Curriculum development is a Community Informatics concern. Based on literature and the findings from our survey the teaching community in South Africa is in need of mobile digital skills development. Curriculum design as an iterative process driven by community feedback and the criteria of relevance and rigor fits the design science research paradigm and therefore DSR was used as the methodology. The practical contribution to digital inclusion is the mobile digital literacy skills development curricula in the distance education context. The survey for capturing data with the teachers was appropriate as was the workshop with facilitators but the focus group for evaluating the curriculum with domain experts was less fruitful due to the continually diverging discussion. The use of a decision support mechanism may have been useful in addressing that problem. More research is needed to determine the long terms satisfaction of the students who successfully completed the course and employers of the graduated students. The curriculum has been successfully crafted and some important insights have been gained by implementing it, especially regarding the effects of financial constraints. Therefore we propose that DSR be included as one of the methodologies in the Community Informatics research toolkit.


We acknowledge Prof Trish Alexander as critical reader and the National Research Foundation of South Africa for supporting this study. The research was done when the University of South Africa hosted Prof John Traxler as a visiting researcher.


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In this last year, which of the following devices did you have access to – not necessarily used it in the classroom? (Tick all that are relevant)

Desktop computer, without internet access

Desktop computer, with internet access

Laptop, tablet PC or notebook without internet access

Laptop, tablet PC or notebook with internet access

Digital reader (portable device to read books, newspapers, etc. on screen)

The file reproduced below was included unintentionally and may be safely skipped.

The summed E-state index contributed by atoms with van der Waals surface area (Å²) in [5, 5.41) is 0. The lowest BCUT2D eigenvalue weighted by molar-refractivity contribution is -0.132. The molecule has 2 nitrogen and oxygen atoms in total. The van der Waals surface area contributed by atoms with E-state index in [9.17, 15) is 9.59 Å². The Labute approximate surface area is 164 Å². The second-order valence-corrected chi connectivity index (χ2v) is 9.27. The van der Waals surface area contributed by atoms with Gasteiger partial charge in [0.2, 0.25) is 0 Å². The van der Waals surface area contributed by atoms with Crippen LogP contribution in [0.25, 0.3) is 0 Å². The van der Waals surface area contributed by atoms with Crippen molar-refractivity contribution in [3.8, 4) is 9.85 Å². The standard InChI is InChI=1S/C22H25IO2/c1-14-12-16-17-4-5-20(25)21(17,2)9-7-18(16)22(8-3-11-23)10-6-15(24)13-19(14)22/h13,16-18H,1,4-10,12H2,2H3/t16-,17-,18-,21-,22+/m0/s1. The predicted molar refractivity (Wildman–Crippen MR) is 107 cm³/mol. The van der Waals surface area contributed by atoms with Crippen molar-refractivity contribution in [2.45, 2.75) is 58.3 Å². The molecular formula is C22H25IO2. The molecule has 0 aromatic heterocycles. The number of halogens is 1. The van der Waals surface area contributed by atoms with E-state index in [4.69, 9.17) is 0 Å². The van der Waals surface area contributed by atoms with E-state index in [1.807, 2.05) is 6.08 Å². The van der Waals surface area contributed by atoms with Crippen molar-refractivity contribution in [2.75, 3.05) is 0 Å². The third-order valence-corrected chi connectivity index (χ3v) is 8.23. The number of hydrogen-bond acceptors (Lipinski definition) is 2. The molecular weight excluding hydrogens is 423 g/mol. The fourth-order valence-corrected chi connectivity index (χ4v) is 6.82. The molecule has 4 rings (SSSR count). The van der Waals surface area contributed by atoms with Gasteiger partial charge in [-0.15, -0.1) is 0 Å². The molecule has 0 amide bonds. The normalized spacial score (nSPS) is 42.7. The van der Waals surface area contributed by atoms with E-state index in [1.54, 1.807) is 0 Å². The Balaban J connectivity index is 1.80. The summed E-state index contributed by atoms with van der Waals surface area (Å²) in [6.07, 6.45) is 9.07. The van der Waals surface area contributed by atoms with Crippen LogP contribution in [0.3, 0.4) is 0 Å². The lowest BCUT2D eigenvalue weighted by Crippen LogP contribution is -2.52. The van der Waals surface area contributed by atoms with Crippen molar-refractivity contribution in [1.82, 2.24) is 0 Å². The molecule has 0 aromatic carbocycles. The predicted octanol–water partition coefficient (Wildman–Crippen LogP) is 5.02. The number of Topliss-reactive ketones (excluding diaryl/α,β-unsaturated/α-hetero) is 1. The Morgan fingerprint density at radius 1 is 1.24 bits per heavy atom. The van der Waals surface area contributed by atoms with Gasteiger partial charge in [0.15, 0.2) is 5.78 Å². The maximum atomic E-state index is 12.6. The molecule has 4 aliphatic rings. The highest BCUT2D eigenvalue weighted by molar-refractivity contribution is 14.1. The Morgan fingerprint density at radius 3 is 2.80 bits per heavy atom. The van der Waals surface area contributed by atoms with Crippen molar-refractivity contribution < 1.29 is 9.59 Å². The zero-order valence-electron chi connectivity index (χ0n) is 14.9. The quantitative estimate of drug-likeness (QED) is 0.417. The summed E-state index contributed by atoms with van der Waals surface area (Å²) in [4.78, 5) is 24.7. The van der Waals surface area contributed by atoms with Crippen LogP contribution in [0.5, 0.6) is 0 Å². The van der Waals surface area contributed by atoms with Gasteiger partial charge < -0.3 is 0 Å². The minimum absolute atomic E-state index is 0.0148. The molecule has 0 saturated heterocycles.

In this last year, which of the following devices did you have access to – not necessarily used it in the classroom? (Tick all that are relevant)

Mobile phone without internet access

Mobile phone with internet access

Digital camera that can take only still images

Digital camera or video camera that can take videos


In this last year, which of the following devices did you have access to and used it in the classroom (or used it to create tasks, homework) (Tick all that are relevant)

Desktop computer, without internet access

Desktop computer, with internet access

Laptop, tablet PC or notebook without internet access

Laptop, tablet PC or notebook with internet access

Digital reader (portable device to read books, newspapers, etc.) on screen


In this last year, which of the following devices did you have access to and used it in the classroom (or used it to create tasks, homework) (Tick all that are relevant)

Mobile phone without internet access

Mobile phone with internet access

Digital camera that can take only still images

Digital camera or video camera that can take videos


Indicate which of the following online communication methods do you use (tick all that are relevant):

Send and receive emails

Chatting online (FB, Twitter, BBM, WhatsApp or MXit)

Use online dictionaries or encyclopedia (e.g. Wikipedia)

Search online for practical information (e.g. latest movies, airline tickets, shopping, etc)

Learning with educational software and applications, games and quizzes


Indicate which of the following technologies you have used in your classroom (tick all that are relevant):

Digital books or textbooks (e-books)

Exercise software, online quizzes and tests

Multimedia production software (PowerPoint, video editing, digital recording)

Broadcasting tools (podcasts, vodcasts, YouTube, FB, etc)

Computer simulations